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Drones Refuel by Laser - Without Landing

Skunk Works and LaserMotive, a small startup alias of Lockheed Martin are developing a system to power unmanned aerial vehicles as they fly. Tom Nugent, president of LaserMotive, says the concept is similar to a "wireless extension cord" that conserves time and money and lowers risk by helping electric UAVs keep flying without landing to recharge their batteries. The Stalker, a drone favored by special operations forces, is being used in ground-to-air recharging experiments. During a recent demo, engineers conducted a series of flight tests over a desert range in which the system beamed power to a Stalker flying as high as 2000 feet. The system's laser-beam director tracked the drone's receiver "with centimeter accuracy despite turbulence and aircraft maneuvers," according to Lockheed officials.

Prior to this development, the current way of refueling midair requires a tanker plane and another midair link between two flying aircrafts. Essentially, this whole refueling method introduced the idea of a floating gas station. While certainly a very interesting idea, it would seem that the evolution of technology always comes up with a more efficient and more resourceful way of powering up our drones as they stay up in the air- indefinitely.

Not only have all the tests succeeded, but they far exceeded all expectations by maintaining a constant flow of energy to the Stalker, keeping it floating in the sky for much longer that the parameters required. On top of this, the battery in the UAV was left with even more power stored than when it started the test. So even in bad weather conditions when it has to use some more of its power, the system can deliver more than enough energy to keep it airborne. This is excellent news for military forces that use the aircraft for surveillance and/or recon. This is also new information for the domestic side. To decide whether it’s good or bad is entirely up to you.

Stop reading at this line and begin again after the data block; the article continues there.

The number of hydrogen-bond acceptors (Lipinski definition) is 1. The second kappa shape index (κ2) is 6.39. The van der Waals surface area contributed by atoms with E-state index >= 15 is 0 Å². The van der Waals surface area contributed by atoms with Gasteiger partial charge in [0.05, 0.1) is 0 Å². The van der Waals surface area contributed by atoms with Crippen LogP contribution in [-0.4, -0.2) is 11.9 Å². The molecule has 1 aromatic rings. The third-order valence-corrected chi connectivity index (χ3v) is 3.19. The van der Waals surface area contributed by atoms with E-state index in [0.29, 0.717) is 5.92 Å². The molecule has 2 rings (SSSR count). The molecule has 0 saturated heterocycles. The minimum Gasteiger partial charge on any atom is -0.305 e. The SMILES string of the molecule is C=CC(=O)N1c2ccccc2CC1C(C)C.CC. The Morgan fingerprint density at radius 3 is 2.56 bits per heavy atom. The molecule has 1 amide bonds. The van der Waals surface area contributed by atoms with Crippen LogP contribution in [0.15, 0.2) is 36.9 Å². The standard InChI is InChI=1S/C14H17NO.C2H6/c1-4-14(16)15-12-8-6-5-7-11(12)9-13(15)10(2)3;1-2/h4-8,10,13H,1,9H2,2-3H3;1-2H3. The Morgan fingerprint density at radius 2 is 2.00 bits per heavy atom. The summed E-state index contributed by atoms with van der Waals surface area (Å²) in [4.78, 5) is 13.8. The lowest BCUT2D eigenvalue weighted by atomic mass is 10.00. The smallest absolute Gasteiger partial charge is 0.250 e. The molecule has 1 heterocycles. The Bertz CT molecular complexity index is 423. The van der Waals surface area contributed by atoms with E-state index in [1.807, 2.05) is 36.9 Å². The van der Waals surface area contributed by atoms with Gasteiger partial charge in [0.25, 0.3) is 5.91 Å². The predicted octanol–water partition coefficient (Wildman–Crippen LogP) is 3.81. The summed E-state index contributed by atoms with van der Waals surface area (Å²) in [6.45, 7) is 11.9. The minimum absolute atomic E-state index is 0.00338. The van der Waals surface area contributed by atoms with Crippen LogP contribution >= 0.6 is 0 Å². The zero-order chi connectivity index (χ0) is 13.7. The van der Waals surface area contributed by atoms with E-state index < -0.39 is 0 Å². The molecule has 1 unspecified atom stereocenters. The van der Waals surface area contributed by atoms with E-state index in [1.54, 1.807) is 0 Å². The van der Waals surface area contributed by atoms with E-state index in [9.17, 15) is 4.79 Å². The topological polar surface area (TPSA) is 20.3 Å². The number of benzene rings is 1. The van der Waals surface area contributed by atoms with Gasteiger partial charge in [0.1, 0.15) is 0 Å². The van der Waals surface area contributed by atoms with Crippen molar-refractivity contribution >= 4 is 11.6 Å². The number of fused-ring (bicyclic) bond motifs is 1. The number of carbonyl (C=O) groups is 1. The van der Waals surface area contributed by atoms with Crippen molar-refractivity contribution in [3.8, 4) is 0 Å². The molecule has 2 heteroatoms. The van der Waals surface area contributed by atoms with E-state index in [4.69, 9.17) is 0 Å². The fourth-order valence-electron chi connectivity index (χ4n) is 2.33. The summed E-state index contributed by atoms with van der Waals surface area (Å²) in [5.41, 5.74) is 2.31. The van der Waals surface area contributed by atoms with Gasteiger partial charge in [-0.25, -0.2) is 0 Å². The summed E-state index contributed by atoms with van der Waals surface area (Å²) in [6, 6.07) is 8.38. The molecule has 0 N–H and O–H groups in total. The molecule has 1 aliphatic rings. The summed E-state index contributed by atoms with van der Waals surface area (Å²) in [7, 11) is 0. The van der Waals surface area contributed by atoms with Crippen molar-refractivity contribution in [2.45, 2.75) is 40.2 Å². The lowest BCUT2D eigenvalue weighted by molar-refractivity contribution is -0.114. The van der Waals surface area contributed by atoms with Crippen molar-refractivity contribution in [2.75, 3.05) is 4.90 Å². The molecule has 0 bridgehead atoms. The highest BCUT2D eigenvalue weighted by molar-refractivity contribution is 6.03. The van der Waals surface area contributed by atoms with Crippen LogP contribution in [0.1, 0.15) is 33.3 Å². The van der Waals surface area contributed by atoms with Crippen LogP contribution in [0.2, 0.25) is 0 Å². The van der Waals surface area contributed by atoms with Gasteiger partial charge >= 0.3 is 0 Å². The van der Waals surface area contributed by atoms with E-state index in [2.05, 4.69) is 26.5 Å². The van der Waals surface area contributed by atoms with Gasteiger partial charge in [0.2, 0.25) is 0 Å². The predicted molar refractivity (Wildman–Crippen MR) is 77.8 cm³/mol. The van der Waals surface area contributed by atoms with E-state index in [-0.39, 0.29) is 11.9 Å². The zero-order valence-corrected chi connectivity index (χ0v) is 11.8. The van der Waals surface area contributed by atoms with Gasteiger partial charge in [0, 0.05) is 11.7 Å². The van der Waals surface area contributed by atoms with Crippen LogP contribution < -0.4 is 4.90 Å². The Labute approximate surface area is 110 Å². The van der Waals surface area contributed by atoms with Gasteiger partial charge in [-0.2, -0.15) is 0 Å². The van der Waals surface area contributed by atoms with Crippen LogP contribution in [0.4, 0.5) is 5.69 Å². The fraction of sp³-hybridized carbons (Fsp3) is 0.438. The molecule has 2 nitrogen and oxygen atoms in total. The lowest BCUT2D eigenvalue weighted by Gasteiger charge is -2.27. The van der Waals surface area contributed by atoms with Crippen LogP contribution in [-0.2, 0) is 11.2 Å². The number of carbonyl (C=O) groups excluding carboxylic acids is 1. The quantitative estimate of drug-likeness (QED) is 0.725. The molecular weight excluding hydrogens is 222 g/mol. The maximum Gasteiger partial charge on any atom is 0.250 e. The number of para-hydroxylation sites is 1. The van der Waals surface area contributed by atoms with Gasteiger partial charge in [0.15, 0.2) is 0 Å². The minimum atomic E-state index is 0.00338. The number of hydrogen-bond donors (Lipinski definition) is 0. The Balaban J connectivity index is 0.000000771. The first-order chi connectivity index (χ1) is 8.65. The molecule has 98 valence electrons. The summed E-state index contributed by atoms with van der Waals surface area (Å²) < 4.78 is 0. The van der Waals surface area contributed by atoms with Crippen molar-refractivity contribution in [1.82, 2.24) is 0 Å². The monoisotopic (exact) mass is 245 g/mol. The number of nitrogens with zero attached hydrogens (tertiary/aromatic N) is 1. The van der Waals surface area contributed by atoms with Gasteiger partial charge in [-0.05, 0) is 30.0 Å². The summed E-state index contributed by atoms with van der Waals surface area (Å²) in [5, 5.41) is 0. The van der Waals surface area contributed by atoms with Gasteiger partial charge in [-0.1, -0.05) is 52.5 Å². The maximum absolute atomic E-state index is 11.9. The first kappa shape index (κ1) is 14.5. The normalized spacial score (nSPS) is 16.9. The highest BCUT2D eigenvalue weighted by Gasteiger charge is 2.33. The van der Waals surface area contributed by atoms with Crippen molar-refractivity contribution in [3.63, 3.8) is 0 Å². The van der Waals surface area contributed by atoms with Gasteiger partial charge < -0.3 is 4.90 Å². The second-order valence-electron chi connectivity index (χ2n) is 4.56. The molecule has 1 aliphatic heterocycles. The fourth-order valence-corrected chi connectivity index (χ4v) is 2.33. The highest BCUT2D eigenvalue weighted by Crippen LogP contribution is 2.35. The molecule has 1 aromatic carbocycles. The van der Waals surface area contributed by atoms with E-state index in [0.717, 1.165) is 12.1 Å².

The propulsion of the vehicle is electrical, and flies up to an altitude of 15,000 feet (5 km) which is essentially cloud to above cloud level. The wingspan is 10 feet, and it comes equipped with a Gimbaled HD day/night camera.


1. The laser arrays about half the size of a loaf of bread each convert electricity from a wall outlet or field generator into laser light.

2. The twin arrays shine the laser beams into lenses and mirrors that shape, merge, and focus on the beams onto a gimbaled mirror.

3. The mirror directs the laser to a thin photovoltaic-panel receiver attached to the wing of the drone.

4. The receiver converts the laser light into electricity.



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